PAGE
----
Matthew: In a typical studio film, how many crew members are on the Production Design team?

On the budget sizes I work on (20m to 45M) … We will generally have 10-12 in the office.

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Interviewer Matthew Toffolo is currently the CEO of the WILDsound FEEDBACK Film & Writing Festival. The festival that showcases 10-20 screenplay and story readings performed by professional actors every month. And the FEEDBACK Monthly Fesival held in downtown Toronto on the last Thursday of every single month. Go to www.wildsound.ca for more information and to submit your work to the festival.

What is a Production Manager?

PRODUCTION MANAGER
FILMMAKING NOTES

The Job of Production Management is the job of organization, budgeting, scheduling and preparing for everything.

POINTS OF A PRODUCTION MANAGER

1. Prepare breakdown and preliminary shooting schedule
2. Prepare and coordinate the budget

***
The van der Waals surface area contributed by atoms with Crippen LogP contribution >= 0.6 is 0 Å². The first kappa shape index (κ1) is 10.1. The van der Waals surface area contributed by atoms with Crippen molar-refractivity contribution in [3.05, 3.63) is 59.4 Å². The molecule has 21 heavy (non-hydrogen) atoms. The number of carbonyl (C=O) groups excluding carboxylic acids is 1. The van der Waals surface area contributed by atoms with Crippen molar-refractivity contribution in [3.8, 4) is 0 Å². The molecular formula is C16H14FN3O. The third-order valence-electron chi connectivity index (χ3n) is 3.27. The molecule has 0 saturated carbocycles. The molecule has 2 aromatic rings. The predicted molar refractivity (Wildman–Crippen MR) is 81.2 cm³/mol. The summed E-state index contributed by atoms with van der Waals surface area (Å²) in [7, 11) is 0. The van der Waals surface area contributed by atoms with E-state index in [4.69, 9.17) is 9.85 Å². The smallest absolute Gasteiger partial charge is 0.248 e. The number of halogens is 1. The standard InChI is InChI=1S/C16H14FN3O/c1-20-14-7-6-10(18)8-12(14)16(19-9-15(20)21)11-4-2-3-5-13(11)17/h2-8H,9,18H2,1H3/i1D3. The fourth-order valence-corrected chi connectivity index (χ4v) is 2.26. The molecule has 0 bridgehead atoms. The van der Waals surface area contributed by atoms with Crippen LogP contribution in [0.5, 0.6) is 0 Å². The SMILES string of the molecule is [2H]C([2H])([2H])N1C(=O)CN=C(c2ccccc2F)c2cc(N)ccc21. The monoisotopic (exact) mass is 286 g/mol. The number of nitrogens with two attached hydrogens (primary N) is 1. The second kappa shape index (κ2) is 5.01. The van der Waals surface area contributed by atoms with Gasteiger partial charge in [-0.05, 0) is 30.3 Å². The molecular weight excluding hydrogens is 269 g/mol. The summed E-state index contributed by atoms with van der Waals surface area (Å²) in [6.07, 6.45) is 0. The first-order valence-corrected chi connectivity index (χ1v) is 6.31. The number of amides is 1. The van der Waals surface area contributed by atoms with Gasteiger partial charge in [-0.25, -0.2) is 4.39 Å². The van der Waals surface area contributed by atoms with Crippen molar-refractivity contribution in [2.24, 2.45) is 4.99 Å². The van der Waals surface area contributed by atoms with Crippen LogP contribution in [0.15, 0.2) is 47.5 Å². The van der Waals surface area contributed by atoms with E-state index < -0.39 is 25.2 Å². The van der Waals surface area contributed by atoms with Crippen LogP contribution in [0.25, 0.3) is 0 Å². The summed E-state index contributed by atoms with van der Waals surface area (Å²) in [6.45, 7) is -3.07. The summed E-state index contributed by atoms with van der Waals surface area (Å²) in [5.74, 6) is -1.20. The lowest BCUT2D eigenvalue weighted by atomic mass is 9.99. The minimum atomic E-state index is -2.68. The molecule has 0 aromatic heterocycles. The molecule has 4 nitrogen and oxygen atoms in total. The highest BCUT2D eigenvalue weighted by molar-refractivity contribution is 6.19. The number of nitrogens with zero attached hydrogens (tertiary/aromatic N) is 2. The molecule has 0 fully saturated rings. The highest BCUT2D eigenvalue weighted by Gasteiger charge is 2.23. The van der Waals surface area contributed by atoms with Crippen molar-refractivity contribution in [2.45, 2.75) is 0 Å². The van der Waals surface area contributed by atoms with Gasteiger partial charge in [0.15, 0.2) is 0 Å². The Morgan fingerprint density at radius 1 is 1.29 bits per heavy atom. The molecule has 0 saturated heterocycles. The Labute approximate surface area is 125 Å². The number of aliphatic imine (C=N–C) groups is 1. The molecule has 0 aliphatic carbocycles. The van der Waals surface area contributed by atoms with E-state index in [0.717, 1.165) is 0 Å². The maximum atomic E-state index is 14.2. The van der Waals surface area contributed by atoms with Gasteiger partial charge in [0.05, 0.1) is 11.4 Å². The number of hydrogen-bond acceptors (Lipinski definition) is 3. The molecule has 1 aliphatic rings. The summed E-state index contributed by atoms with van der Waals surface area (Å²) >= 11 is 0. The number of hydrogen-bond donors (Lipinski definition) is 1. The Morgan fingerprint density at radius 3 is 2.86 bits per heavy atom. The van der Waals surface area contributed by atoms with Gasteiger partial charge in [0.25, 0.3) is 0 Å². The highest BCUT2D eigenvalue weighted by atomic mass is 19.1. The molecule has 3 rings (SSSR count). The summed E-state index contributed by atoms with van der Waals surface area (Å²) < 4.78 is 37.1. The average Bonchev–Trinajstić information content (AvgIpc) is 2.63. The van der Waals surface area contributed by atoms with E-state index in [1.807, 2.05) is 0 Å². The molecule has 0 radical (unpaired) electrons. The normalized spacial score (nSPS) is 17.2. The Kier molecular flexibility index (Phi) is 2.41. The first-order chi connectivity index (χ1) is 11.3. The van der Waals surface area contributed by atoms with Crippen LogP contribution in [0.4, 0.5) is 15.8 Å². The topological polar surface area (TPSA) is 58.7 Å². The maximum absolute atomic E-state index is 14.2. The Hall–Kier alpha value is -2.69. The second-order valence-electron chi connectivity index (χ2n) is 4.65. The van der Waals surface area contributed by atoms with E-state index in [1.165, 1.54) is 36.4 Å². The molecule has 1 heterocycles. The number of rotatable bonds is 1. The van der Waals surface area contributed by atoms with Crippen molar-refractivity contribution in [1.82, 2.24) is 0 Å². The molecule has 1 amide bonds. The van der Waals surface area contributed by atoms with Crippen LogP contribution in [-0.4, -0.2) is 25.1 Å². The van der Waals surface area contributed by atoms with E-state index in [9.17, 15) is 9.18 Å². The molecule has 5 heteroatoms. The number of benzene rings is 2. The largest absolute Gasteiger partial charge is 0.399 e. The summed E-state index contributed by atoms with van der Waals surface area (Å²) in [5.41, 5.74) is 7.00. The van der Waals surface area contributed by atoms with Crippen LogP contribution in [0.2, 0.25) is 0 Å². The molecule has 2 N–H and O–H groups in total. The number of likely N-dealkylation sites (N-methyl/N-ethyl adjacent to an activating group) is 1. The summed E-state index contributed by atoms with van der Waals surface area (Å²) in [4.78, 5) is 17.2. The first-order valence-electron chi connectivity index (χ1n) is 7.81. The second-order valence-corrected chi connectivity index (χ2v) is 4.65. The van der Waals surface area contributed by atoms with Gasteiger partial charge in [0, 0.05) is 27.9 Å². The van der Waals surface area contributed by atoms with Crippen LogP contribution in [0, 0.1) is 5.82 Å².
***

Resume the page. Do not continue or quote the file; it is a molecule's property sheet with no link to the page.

3. Oversee preliminary search and survey of all locations and the completion of business arrangements
4. Assist in the preparation of the production to insure continuing efficiency
5. Supervise completion of the Production Report for each days work, showing work covered and the status of the production, and arrange for the distribution of that report in line with the company’s requirements
6. Coordinate arrangements for the transportation and housing of cast, crew and staff
7. Oversee the securing of releases and negotiate for locations and personnel
8. Maintain a liaison with local authorities regarding locations and the operation of the company

THE PRODUCTION MANAGER’S RESPONSIBILITY IS TO FACILITATE THE WORK OF THE EXECUTIVE PRODUCER, PRODUCER AND DIRECTOR AND TO PROVIDE THEM WITH THE BEST POSSIBLE WORKING CONDITIONS

The Production Manager MUST protect the film and the interest of the company they are working for

They are in charge with the control of all organizational, managerial, financial and logistical aspects of the production